The significance of this development, in terms of both Ripley’s character and the series’ themes, cannot be overstated. We know from the first act of Aliens that Ripley’s worst fear is becoming an alien’s host. The nightmare we witnessed showed the alien bursting from her chest while she lay in a hospital bed, and that film’s theme of motherhood allows us retrospectively to view the scene as an unnatural birth. More than death, Ripley’s fear is giving life to a creature that will bring death.
For a person who values her agency and her mission, this situation is particularly difficult to face. Ripley has basically made it her life’s work to eradicate the Xenomorphs, and now, against her will, she has become the potential grandmother to a whole race of killer aliens. Instead of destroying the aliens, she is helping to create them. What makes this even worse is that she had no opportunity to fight back; she was attacked in a moment of vulnerability and had her agency stripped from her.
Ripley concludes that the only way to regain her bodily autonomy is to destroy her body. Initially, she asks Dillon to kill her, echoing a request she made of Hicks in the previous film. He refuses, saying that he will only end her life after she destroys the Xenomorph that has been hunting his men. She is the only person left alive who can annihilate the aliens, and she must complete the task she set herself before she can end her suffering. What is interesting about this deal is that the narrative does not allow it to come to fruition; Dillon sacrifices himself before Ripley kills the alien. Ripley is left to decide whether she will remain a vessel for the harbinger of humanity’s destruction or finally relinquish her “sole survivor” status. The narrative forces her to take her agency back, just in time for the final showdown.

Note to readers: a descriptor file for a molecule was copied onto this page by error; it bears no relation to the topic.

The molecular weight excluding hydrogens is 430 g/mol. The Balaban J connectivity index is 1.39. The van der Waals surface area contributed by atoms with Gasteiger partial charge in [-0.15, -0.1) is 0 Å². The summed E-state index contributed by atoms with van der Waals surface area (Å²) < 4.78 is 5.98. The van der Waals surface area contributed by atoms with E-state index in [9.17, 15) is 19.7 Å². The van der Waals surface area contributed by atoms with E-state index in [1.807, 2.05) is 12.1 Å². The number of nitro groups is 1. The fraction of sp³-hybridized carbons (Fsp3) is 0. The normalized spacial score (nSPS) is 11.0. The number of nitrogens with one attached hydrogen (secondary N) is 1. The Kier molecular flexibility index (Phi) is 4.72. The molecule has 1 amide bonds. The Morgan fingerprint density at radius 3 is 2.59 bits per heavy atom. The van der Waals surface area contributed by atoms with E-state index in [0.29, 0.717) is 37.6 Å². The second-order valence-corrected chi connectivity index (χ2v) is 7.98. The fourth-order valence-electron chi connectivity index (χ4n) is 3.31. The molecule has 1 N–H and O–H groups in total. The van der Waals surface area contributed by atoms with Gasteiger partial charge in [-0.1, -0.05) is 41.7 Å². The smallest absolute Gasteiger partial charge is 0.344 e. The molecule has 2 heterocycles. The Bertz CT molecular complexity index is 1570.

In the first two films, there are generally two possible outcomes: Ripley will live and eliminate the alien threat, or Ripley will die and the Xenomorphs will wipe out humankind. Either Ripley will win, or Weyland-Yutani will have its prize. In this final confrontation, Ripley comes face to face with a team sent by the Company, who claim that they can retrieve the queen inside of her without causing her harm. They tell her to “let [them] deal with the malignancy,” as if the creature were a cancerous tumour. They promise her that they will destroy it, though she and we know that that is unlikely. Suddenly, the script has shifted: Ripley can live, so long as she allows the alien an opportunity to survive, or she can eradicate the Xenomorphs, as long as she is willing to sacrifice herself. She chooses the latter.